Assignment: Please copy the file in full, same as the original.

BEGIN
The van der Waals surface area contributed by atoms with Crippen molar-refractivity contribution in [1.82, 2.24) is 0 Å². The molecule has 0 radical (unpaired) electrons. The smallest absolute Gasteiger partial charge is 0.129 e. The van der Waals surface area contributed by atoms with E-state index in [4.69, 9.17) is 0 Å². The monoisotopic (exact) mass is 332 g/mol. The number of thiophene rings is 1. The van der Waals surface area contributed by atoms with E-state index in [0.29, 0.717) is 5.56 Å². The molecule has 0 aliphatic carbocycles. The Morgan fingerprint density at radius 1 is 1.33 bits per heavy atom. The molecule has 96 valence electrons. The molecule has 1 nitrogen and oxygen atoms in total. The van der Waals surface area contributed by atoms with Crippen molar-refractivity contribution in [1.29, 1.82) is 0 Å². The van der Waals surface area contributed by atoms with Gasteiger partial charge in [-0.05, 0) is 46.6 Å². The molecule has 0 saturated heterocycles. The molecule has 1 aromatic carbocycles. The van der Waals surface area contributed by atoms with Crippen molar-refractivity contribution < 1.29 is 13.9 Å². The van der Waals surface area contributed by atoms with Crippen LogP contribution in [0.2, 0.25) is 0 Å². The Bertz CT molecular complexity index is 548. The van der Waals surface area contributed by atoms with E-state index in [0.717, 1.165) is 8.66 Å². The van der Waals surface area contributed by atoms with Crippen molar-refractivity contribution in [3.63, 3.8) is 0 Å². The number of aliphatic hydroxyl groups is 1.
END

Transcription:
The van der Waals surface area contributed by atoms with Crippen molar-refractivity contribution in [1.82, 2.24) is 0 Å². The molecule has 0 radical (unpaired) electrons. The smallest absolute Gasteiger partial charge is 0.129 e. The van der Waals surface area contributed by atoms with E-state index in [4.69, 9.17) is 0 Å². The monoisotopic (exact) mass is 332 g/mol. The number of thiophene rings is 1. The van der Waals surface area contributed by atoms with E-state index in [0.29, 0.717) is 5.56 Å². The molecule has 0 aliphatic carbocycles. The Morgan fingerprint density at radius 1 is 1.33 bits per heavy atom. The molecule has 96 valence electrons. The molecule has 1 nitrogen and oxygen atoms in total. The van der Waals surface area contributed by atoms with Crippen molar-refractivity contribution in [1.29, 1.82) is 0 Å². The van der Waals surface area contributed by atoms with Gasteiger partial charge in [-0.05, 0) is 46.6 Å². The molecule has 0 saturated heterocycles. The molecule has 1 aromatic carbocycles. The van der Waals surface area contributed by atoms with Crippen molar-refractivity contribution < 1.29 is 13.9 Å². The van der Waals surface area contributed by atoms with Crippen LogP contribution in [0.2, 0.25) is 0 Å². The Bertz CT molecular complexity index is 548. The van der Waals surface area contributed by atoms with E-state index in [0.717, 1.165) is 8.66 Å². The van der Waals surface area contributed by atoms with Crippen molar-refractivity contribution in [3.63, 3.8) is 0 Å². The number of aliphatic hydroxyl groups is 1.